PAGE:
Authorities are coordinating extensive cleanup efforts following the strongest earthquake to hit the northern part of the U.S. state of California in 25 years.
A 6.0-magnitude quake shook the region early Sunday, injuring more than 100 people, causing major damage to buildings, igniting fires and knocking out power to thousands. Some of the damaged structures were historic buildings.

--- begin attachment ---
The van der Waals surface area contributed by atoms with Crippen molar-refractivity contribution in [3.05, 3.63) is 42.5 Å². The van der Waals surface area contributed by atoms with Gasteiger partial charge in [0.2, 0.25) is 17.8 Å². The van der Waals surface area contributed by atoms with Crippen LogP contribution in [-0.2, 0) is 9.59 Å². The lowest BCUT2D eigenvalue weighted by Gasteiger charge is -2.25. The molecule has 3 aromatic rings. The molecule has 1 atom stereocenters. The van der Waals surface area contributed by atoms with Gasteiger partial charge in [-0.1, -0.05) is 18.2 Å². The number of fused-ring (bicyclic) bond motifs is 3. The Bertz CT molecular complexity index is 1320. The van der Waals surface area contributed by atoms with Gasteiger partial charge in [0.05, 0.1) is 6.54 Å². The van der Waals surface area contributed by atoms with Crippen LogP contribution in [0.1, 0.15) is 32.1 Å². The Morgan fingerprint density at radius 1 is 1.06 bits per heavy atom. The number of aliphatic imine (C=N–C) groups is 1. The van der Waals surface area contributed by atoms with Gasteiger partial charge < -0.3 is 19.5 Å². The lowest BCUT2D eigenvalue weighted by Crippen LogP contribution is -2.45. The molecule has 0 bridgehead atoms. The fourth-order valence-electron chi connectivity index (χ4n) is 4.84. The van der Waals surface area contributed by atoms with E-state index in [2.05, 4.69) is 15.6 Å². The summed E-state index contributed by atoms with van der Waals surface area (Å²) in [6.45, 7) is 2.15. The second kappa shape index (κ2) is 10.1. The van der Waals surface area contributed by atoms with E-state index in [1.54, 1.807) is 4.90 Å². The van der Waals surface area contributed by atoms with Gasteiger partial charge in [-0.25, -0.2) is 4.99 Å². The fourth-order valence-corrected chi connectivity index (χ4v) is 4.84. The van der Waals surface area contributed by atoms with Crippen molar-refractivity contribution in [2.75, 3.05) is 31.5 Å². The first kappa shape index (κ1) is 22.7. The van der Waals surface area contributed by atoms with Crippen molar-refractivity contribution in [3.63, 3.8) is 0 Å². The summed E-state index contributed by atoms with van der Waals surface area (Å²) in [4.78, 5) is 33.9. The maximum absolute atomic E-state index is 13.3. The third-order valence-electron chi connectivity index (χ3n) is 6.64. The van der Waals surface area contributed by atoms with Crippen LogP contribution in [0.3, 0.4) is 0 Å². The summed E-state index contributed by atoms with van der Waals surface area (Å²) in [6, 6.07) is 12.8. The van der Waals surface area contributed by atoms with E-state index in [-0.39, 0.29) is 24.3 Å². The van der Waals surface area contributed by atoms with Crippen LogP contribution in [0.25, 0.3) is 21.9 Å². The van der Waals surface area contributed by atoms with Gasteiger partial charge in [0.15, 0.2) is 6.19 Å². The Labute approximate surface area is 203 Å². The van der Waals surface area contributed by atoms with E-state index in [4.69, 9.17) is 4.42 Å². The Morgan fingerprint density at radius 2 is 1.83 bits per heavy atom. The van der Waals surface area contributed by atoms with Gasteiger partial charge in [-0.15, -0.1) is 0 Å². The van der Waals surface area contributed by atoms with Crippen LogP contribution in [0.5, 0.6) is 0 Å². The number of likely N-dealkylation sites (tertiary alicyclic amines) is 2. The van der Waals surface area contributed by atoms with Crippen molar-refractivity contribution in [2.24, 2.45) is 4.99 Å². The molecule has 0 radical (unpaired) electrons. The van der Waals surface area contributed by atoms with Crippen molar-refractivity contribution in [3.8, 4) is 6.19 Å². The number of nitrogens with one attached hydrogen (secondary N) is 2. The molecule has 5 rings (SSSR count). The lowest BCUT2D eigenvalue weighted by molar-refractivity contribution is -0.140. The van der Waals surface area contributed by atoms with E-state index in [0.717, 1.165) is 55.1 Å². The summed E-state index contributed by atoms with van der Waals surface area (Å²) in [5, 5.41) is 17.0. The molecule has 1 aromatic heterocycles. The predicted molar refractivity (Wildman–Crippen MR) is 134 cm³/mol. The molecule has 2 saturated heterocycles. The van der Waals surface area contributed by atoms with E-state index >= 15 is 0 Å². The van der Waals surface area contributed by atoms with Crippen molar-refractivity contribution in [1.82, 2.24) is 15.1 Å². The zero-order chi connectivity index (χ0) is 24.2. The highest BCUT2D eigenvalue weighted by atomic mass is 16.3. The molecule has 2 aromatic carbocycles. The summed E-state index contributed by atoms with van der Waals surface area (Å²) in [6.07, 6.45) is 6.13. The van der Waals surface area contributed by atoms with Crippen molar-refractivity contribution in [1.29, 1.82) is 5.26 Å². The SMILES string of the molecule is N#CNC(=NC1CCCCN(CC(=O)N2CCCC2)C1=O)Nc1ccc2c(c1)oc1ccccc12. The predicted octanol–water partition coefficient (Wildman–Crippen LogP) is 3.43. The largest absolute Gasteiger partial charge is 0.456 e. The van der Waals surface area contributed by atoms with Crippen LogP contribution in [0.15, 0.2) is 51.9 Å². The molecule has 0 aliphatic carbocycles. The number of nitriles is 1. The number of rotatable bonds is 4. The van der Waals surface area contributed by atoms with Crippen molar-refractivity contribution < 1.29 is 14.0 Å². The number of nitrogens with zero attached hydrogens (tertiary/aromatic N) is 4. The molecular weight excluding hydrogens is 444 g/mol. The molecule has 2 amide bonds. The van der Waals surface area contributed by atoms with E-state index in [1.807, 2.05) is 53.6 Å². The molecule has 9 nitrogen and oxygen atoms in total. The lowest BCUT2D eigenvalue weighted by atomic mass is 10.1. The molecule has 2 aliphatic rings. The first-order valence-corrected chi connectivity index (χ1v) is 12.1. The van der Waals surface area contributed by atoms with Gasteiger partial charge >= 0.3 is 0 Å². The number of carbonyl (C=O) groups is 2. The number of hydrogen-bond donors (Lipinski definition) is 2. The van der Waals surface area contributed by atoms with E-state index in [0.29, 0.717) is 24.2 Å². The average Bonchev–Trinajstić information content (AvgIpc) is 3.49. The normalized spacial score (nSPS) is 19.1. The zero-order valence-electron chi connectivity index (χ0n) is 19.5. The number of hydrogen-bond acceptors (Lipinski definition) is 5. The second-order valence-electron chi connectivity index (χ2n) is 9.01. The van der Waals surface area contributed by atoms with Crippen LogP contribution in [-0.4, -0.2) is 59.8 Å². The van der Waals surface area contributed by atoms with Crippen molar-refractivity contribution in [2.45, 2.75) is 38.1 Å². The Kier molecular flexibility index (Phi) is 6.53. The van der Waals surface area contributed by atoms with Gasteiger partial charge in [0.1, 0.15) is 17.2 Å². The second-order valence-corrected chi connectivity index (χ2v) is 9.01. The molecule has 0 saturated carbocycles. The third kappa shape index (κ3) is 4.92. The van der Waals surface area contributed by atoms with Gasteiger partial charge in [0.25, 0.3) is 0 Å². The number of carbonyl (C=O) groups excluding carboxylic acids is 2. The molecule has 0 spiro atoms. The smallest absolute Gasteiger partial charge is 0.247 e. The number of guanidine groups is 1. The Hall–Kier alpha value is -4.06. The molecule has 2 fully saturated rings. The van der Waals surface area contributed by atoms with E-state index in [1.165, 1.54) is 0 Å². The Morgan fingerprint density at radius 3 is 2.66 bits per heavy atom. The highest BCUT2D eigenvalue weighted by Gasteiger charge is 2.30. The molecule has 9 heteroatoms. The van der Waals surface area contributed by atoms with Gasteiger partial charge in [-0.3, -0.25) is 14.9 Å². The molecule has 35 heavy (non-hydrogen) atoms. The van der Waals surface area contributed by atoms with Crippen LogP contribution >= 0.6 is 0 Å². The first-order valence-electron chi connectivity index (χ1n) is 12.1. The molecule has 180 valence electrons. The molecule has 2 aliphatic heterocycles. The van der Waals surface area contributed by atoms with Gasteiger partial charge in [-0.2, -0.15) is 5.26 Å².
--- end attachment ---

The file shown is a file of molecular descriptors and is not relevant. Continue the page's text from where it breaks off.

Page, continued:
Bricks, debris and crushed cars litter the streets, and power, water and gas lines have been cut.
The quake was centered between San Francisco and Sacramento. Most of the damage is in and around the town of Napa, in northern California's picturesque wine-making region.
Experts have warned of dozens of aftershocks in the coming days.
California Governor Jerry Brown has declared a state of emergency in parts of northern California.
Sunday's quake was the biggest to jolt the San Francisco Bay area since a 6.9 quake hit the city in October 1989, killing more than 60 people.